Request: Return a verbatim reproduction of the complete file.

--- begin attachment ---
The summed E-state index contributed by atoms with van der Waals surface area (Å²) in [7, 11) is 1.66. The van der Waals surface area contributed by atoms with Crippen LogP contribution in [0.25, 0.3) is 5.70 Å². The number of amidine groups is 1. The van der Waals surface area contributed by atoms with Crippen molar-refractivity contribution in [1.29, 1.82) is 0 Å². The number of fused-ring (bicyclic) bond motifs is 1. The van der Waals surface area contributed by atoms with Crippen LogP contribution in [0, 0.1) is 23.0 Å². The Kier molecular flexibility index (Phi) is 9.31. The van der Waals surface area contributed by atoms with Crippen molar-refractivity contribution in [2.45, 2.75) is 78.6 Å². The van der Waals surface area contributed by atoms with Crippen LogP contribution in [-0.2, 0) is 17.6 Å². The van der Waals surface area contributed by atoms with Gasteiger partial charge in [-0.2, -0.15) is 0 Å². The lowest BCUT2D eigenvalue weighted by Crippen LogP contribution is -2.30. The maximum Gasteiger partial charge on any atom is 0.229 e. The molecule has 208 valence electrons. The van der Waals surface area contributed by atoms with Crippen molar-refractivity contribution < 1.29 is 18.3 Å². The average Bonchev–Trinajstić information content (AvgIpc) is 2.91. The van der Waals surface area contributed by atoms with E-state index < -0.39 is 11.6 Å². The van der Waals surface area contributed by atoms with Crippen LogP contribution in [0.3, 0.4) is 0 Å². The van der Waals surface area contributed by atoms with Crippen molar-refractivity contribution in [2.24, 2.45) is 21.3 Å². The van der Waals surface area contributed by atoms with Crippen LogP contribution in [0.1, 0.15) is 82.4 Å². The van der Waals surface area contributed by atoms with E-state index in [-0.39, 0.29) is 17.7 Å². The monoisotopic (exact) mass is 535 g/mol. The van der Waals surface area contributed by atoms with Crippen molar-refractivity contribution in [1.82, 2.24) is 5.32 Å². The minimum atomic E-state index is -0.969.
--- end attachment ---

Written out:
The summed E-state index contributed by atoms with van der Waals surface area (Å²) in [7, 11) is 1.66. The van der Waals surface area contributed by atoms with Crippen LogP contribution in [0.25, 0.3) is 5.70 Å². The number of amidine groups is 1. The van der Waals surface area contributed by atoms with Crippen molar-refractivity contribution in [1.29, 1.82) is 0 Å². The number of fused-ring (bicyclic) bond motifs is 1. The van der Waals surface area contributed by atoms with Crippen LogP contribution in [0, 0.1) is 23.0 Å². The Kier molecular flexibility index (Phi) is 9.31. The van der Waals surface area contributed by atoms with Crippen molar-refractivity contribution in [2.45, 2.75) is 78.6 Å². The van der Waals surface area contributed by atoms with Crippen LogP contribution in [-0.2, 0) is 17.6 Å². The van der Waals surface area contributed by atoms with Gasteiger partial charge in [-0.2, -0.15) is 0 Å². The lowest BCUT2D eigenvalue weighted by Crippen LogP contribution is -2.30. The maximum Gasteiger partial charge on any atom is 0.229 e. The molecule has 208 valence electrons. The van der Waals surface area contributed by atoms with Crippen molar-refractivity contribution < 1.29 is 18.3 Å². The average Bonchev–Trinajstić information content (AvgIpc) is 2.91. The van der Waals surface area contributed by atoms with E-state index < -0.39 is 11.6 Å². The van der Waals surface area contributed by atoms with Crippen LogP contribution in [0.3, 0.4) is 0 Å². The van der Waals surface area contributed by atoms with Crippen molar-refractivity contribution in [2.24, 2.45) is 21.3 Å². The van der Waals surface area contributed by atoms with Crippen LogP contribution in [0.1, 0.15) is 82.4 Å². The van der Waals surface area contributed by atoms with E-state index in [-0.39, 0.29) is 17.7 Å². The monoisotopic (exact) mass is 535 g/mol. The van der Waals surface area contributed by atoms with Crippen molar-refractivity contribution in [1.82, 2.24) is 5.32 Å². The minimum atomic E-state index is -0.969.